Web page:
I’d like to clear up some common misconceptions about flat feet. Many people become worried about the fact that they have or their child has flat feet. Here is the simple thing about flat feet: if they don’t hurt or if they don’t bother you, then your flat feet are nothing to be worried about. Flat feet are sometimes just another variation between individuals, like high cheekbones or being double-jointed. However, if your flat feet do hurt or start to bother you, then we have more to talk about.
When flat feet are bothersome, we have to identify exactly what is causing trouble, which could be the tendons, bones, or joints of the foot. Many times, the tendon is the problem, since it is the main stabilizer of the arch of the foot. If it becomes irritated or rubs on the bone, it doesn’t support the arch as well. Or flat feet could lead to a tight Achilles tendon, affecting the way you walk, where instead of your heels hitting the ground first, you walk on the mid-part of your foot, which can cause pain, tightness, and other problems.
Usually, we can check the feet using x-rays to help identify if there is a tendon or bone or even arthritis issue. MRIs can also be used to check for ruptures or tears in the tendons. If there are, in fact, a lot of tears, you could benefit from a brace, orthotics (shoe inserts), or a walking boot. Of course, physical therapy concentrating on strengthening the small muscles in the foot and proper stretching is highly valuable.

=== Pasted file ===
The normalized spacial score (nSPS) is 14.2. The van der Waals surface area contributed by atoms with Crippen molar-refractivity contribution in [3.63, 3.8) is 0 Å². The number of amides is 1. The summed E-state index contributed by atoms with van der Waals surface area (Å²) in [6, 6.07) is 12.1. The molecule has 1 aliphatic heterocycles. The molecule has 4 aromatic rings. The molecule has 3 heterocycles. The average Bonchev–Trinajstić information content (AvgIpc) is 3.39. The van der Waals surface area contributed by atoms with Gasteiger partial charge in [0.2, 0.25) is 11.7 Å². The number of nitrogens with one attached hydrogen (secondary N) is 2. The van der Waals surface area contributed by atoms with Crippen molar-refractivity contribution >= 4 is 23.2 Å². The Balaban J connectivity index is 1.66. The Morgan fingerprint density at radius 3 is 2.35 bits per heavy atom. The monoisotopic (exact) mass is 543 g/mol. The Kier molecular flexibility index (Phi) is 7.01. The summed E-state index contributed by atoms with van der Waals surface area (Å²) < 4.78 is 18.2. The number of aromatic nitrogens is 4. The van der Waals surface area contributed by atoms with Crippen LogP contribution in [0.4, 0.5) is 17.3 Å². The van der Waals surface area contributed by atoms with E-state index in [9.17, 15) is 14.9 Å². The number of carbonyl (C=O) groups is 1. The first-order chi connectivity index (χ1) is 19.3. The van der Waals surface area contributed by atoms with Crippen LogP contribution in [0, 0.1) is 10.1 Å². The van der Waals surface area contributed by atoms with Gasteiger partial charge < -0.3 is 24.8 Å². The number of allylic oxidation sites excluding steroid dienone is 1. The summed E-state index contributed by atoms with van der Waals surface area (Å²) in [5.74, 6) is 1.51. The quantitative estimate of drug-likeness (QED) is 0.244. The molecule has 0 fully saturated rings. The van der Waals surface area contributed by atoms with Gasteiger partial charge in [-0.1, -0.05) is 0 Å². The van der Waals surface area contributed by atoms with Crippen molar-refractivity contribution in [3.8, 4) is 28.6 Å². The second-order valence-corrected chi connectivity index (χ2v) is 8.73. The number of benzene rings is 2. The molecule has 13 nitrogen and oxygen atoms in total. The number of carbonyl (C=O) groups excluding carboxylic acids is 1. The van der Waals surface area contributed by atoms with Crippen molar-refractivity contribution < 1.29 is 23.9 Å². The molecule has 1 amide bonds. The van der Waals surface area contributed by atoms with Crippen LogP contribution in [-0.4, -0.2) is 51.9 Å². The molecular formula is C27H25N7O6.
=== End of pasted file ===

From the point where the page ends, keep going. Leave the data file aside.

The key is dealing with any discomfort or pain due to flat feet early on when it can be treated more easily as opposed to waiting too long and needing surgery. But, once again, there is a range of normal when it comes to different individuals’ feet and the amount of flexibility of the feet. So, if your flat feet are pain-free, you can relax and not worry about needing to go out and buy arch supports.
If you’d like more information, or to schedule an appointment with Dr. Beth Dollinger, click here to find her contact information listed in our provider directory.